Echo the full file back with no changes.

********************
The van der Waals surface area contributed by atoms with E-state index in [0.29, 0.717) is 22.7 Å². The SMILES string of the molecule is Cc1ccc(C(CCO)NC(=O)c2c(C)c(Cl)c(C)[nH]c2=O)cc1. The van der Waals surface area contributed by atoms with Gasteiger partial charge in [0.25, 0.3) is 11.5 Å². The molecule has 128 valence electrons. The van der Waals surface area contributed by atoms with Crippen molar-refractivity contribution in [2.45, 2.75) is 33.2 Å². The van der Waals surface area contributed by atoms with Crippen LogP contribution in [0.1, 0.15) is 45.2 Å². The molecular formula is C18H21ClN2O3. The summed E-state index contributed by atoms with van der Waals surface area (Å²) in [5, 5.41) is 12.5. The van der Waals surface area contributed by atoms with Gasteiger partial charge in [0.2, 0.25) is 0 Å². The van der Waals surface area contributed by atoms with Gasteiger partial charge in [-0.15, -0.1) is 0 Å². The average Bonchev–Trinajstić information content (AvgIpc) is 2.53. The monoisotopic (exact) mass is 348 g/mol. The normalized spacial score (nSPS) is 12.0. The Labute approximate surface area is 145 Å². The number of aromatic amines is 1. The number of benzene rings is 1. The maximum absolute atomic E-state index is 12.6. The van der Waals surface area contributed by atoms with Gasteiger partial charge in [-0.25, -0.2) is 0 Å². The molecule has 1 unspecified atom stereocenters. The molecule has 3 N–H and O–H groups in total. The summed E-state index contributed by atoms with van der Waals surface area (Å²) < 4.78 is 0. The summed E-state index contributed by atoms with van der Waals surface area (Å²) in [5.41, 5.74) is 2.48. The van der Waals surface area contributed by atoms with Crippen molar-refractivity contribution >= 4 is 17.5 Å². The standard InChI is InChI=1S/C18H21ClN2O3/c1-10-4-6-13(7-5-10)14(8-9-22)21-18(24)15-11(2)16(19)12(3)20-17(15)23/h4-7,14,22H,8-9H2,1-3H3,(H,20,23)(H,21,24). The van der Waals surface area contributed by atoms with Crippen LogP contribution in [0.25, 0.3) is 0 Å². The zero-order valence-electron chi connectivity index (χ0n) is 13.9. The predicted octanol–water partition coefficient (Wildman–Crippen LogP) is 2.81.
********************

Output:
The van der Waals surface area contributed by atoms with E-state index in [0.29, 0.717) is 22.7 Å². The SMILES string of the molecule is Cc1ccc(C(CCO)NC(=O)c2c(C)c(Cl)c(C)[nH]c2=O)cc1. The van der Waals surface area contributed by atoms with Gasteiger partial charge in [0.25, 0.3) is 11.5 Å². The molecule has 128 valence electrons. The van der Waals surface area contributed by atoms with Crippen molar-refractivity contribution in [2.45, 2.75) is 33.2 Å². The van der Waals surface area contributed by atoms with Crippen LogP contribution in [0.1, 0.15) is 45.2 Å². The molecular formula is C18H21ClN2O3. The summed E-state index contributed by atoms with van der Waals surface area (Å²) in [5, 5.41) is 12.5. The van der Waals surface area contributed by atoms with Gasteiger partial charge in [0.2, 0.25) is 0 Å². The van der Waals surface area contributed by atoms with Gasteiger partial charge in [-0.15, -0.1) is 0 Å². The average Bonchev–Trinajstić information content (AvgIpc) is 2.53. The monoisotopic (exact) mass is 348 g/mol. The normalized spacial score (nSPS) is 12.0. The Labute approximate surface area is 145 Å². The number of aromatic amines is 1. The number of benzene rings is 1. The maximum absolute atomic E-state index is 12.6. The van der Waals surface area contributed by atoms with Gasteiger partial charge in [-0.25, -0.2) is 0 Å². The molecule has 1 unspecified atom stereocenters. The molecule has 3 N–H and O–H groups in total. The summed E-state index contributed by atoms with van der Waals surface area (Å²) < 4.78 is 0. The summed E-state index contributed by atoms with van der Waals surface area (Å²) in [5.41, 5.74) is 2.48. The van der Waals surface area contributed by atoms with Crippen molar-refractivity contribution >= 4 is 17.5 Å². The standard InChI is InChI=1S/C18H21ClN2O3/c1-10-4-6-13(7-5-10)14(8-9-22)21-18(24)15-11(2)16(19)12(3)20-17(15)23/h4-7,14,22H,8-9H2,1-3H3,(H,20,23)(H,21,24). The van der Waals surface area contributed by atoms with Crippen LogP contribution in [0.25, 0.3) is 0 Å². The zero-order valence-electron chi connectivity index (χ0n) is 13.9. The predicted octanol–water partition coefficient (Wildman–Crippen LogP) is 2.81.